After the elections in Turkey, which gave a mandate for President Recep Tayyip Erdoğan to run the country for the next five years, one important question that has been frequently repeated was what impact will this have on foreign policy.
How much continuity and how much change will take place in Turkish foreign policy in the new system? And how will the decision-making mechanisms be organized?
First of all, the election platform and election manifesto of the Justice and Development Party (AK Party) and President Erdoğan enumerate some of the main issue areas of foreign policy in this new era. In his manifesto speech, Erdoğan underlined the fact that Turkey will continue to pursue its foreign policy principles that it followed in the last 15 years of the AK Party government.
"Independence, national interest, national security and a conscientious stance, the principles of our foreign policy, will remain unchanged. We will not patronize other countries, just as we do not accept being patronized," he said.
Erdoğan not only underlined the significance of using diplomacy to resolve problems with his counterparts during this period, but he also signaled that Turkey will always be ready to use force against any terrorist groups that threaten the national security and interests of the country. Thus, operations such as Operation Olive Branch and Operation Euphrates Shield will become the new dimension of Turkish foreign policy in its dealings with failed states and in areas that export insecurity to Turkey.
The successful outcomes of the use of hard power in Turkey's border areas will definitely impact the future of the Turkish national security policy.
The improvement of relations with Turkey's allies and partners around the world will be another dimension of foreign policy in the new era. Of course the relations with the U.S. were specifically mentioned in the manifesto and election platform. The Manbij agreement which was designed as a result of working groups between the two will be an important test in this period. The success of the implementation of the road map will show if these working groups can become the crisis managers and crisis resolvers in the new period.
The manifesto also stated that Turkey will continue to pursue its requests from the U.S. administration in regards to the People's Protection Units (YPG)/PKK and the extradition of Fetullah Gülen. There was a determination to resolve the problems with the U.S. in the coming period. In a similar way the election manifesto of the AK Party made clear that Turkey will continue to pursue EU membership in this new period.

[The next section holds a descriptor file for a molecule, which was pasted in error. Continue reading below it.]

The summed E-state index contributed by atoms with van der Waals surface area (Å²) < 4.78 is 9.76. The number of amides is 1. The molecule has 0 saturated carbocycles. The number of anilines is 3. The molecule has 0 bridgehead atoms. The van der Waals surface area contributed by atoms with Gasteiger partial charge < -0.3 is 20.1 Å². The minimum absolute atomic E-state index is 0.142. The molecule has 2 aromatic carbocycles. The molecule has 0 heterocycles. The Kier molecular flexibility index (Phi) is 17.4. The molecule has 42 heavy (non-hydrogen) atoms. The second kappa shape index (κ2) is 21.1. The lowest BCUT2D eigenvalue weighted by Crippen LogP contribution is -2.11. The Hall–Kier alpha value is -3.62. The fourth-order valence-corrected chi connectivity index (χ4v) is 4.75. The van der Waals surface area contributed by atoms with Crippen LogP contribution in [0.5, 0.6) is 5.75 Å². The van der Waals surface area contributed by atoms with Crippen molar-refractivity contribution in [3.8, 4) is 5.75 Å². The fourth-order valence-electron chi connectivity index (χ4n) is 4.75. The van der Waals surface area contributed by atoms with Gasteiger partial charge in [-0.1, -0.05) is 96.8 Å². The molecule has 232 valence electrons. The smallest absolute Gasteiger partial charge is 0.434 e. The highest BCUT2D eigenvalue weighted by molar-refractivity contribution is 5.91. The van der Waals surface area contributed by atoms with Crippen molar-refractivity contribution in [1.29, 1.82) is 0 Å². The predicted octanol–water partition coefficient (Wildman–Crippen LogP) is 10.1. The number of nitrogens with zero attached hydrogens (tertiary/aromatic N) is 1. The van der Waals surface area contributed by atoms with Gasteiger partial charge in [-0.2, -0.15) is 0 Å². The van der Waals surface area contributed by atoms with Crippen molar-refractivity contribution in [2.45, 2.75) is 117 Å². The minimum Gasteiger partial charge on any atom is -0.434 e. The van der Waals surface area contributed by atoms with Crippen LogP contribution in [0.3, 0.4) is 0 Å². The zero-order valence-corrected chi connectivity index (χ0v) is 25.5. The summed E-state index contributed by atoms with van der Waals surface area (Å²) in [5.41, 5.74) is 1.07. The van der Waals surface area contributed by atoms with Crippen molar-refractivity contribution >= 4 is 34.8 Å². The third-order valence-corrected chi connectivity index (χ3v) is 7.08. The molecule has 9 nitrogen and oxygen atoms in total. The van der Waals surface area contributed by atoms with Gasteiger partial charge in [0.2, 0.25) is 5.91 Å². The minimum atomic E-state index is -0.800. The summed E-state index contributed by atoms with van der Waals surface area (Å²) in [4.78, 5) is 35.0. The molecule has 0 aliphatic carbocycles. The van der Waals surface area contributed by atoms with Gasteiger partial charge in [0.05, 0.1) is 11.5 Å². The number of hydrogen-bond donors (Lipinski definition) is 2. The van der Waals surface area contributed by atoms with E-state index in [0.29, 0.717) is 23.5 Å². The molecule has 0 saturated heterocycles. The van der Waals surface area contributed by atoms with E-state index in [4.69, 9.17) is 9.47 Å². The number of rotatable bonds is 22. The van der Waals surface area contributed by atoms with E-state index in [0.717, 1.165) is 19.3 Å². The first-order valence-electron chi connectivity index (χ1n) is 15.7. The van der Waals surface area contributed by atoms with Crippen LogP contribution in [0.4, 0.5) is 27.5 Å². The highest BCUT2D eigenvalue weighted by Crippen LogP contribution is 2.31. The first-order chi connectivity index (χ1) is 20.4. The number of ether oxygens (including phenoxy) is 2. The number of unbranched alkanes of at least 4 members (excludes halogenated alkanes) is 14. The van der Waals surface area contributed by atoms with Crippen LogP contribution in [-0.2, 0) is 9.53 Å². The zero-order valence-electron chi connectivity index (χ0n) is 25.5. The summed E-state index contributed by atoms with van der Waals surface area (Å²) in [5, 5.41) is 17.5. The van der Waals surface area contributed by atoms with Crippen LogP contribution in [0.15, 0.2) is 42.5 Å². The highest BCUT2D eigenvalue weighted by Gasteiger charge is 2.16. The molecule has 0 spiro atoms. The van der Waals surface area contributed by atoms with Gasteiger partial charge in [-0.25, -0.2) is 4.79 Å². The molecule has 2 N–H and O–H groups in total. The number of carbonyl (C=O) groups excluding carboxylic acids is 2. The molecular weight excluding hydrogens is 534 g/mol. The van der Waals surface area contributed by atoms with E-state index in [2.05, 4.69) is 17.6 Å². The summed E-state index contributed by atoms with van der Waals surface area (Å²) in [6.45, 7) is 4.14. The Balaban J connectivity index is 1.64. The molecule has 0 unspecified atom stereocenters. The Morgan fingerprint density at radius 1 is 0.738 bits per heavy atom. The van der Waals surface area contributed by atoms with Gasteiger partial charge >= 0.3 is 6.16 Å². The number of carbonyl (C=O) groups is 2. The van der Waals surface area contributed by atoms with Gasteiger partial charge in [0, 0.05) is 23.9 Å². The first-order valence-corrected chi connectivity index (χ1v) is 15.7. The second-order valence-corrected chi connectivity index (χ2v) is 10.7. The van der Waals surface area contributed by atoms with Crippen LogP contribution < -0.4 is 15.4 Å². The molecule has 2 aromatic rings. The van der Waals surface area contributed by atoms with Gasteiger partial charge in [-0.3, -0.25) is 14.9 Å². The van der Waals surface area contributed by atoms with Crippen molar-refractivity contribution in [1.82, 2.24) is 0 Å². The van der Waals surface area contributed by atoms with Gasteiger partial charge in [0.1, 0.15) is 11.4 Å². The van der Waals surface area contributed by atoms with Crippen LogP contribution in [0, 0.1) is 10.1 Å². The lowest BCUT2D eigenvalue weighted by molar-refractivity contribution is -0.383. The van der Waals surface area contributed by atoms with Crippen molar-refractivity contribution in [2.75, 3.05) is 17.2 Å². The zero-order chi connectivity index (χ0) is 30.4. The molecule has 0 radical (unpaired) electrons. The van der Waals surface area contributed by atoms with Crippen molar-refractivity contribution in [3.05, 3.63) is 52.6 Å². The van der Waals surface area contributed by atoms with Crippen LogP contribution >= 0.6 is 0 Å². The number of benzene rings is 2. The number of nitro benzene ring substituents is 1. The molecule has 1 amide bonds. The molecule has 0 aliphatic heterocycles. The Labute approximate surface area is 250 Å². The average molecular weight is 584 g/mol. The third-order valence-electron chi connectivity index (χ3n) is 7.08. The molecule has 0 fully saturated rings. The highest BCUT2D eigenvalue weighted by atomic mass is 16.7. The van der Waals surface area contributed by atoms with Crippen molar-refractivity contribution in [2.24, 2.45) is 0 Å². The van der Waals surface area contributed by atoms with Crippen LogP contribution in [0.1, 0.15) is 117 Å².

In his speech Erdoğan stated, "We have never given up on our goal of full membership to the EU although lately we have not seen the same determination and desire from our counterparts."
For the last 15 years despite the determination of the AK Party governments to pursue full membership with the EU, there were constant impediments by the EU leaders to Turkey's progress.
In this new period, the Erdoğan administration will one more time push for this goal. But in fixing relations with the U.S. and improving ties with the EU, Turkey will become more assertive and creative diplomatically. The outcome will depend on the reaction of these partners to Turkey's attempts. The rising far-right movements, protectionism and unilateralism will be the significant threats in relations.
Finally considering the presence of the economic problems, we may expect a more economic based foreign policy in this new era from Turkey. In addition to be a trading state, Turkish foreign policy may also take steps to increase investor confidence and attract more foreign direct investment. It will be the expectation from the foreign policy makers to become more active in this sphere.
In the next few weeks we will have a clear idea about the foreign policy decision-making mechanisms as well. As stated by President Erdoğan there will be a council within the president's office on foreign and national security policy. The composition of this new council, its relations with the foreign ministry and its role in foreign policy decision-making, needs to be seen in the next few months.
In the last few months we have seen a number of political appointments for the ambassadorial positions. The new system will also demonstrate if this method will be applied to other positions in the foreign ministry as well. Considering that the region is full of crises and tension, the foreign policy making mechanism necessitates some form of creativity and preparedness at the same time.